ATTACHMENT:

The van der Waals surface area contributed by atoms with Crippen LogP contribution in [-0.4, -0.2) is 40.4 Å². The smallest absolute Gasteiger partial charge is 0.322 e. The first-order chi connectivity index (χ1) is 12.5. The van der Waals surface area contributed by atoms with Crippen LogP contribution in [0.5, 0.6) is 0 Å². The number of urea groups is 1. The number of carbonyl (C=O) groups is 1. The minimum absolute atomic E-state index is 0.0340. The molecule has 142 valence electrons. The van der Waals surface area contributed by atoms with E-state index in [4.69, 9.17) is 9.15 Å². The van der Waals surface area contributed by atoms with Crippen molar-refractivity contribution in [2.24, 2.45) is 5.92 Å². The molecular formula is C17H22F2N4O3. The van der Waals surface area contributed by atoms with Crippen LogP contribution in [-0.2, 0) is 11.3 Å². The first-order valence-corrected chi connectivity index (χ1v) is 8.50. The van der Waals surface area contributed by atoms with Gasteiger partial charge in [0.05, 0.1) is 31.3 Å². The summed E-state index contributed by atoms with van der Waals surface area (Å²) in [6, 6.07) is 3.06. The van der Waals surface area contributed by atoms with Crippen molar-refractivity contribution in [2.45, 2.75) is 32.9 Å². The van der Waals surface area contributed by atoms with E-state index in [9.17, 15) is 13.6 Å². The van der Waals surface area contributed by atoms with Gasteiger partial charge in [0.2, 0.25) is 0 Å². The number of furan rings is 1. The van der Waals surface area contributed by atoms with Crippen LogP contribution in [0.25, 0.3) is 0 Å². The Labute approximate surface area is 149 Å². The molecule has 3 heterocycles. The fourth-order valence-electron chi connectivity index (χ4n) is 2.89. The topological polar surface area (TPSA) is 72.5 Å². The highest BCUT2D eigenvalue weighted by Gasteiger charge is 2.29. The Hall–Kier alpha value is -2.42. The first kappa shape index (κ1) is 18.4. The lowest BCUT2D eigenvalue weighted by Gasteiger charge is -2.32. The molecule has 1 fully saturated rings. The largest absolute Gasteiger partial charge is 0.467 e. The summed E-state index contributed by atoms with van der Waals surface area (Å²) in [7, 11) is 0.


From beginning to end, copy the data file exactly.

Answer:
The van der Waals surface area contributed by atoms with Crippen LogP contribution in [-0.4, -0.2) is 40.4 Å². The smallest absolute Gasteiger partial charge is 0.322 e. The first-order chi connectivity index (χ1) is 12.5. The van der Waals surface area contributed by atoms with Crippen LogP contribution in [0.5, 0.6) is 0 Å². The number of urea groups is 1. The number of carbonyl (C=O) groups is 1. The minimum absolute atomic E-state index is 0.0340. The molecule has 142 valence electrons. The van der Waals surface area contributed by atoms with E-state index in [4.69, 9.17) is 9.15 Å². The van der Waals surface area contributed by atoms with Crippen molar-refractivity contribution in [2.24, 2.45) is 5.92 Å². The molecular formula is C17H22F2N4O3. The van der Waals surface area contributed by atoms with Crippen LogP contribution in [-0.2, 0) is 11.3 Å². The first-order valence-corrected chi connectivity index (χ1v) is 8.50. The van der Waals surface area contributed by atoms with Gasteiger partial charge in [0.05, 0.1) is 31.3 Å². The summed E-state index contributed by atoms with van der Waals surface area (Å²) in [6, 6.07) is 3.06. The van der Waals surface area contributed by atoms with Crippen molar-refractivity contribution in [2.45, 2.75) is 32.9 Å². The van der Waals surface area contributed by atoms with E-state index in [9.17, 15) is 13.6 Å². The van der Waals surface area contributed by atoms with Gasteiger partial charge in [0.2, 0.25) is 0 Å². The number of furan rings is 1. The van der Waals surface area contributed by atoms with Crippen LogP contribution in [0.25, 0.3) is 0 Å². The Labute approximate surface area is 149 Å². The molecule has 3 heterocycles. The fourth-order valence-electron chi connectivity index (χ4n) is 2.89. The topological polar surface area (TPSA) is 72.5 Å². The highest BCUT2D eigenvalue weighted by Gasteiger charge is 2.29. The Hall–Kier alpha value is -2.42. The first kappa shape index (κ1) is 18.4. The lowest BCUT2D eigenvalue weighted by Gasteiger charge is -2.32. The molecule has 1 fully saturated rings. The largest absolute Gasteiger partial charge is 0.467 e. The summed E-state index contributed by atoms with van der Waals surface area (Å²) in [7, 11) is 0.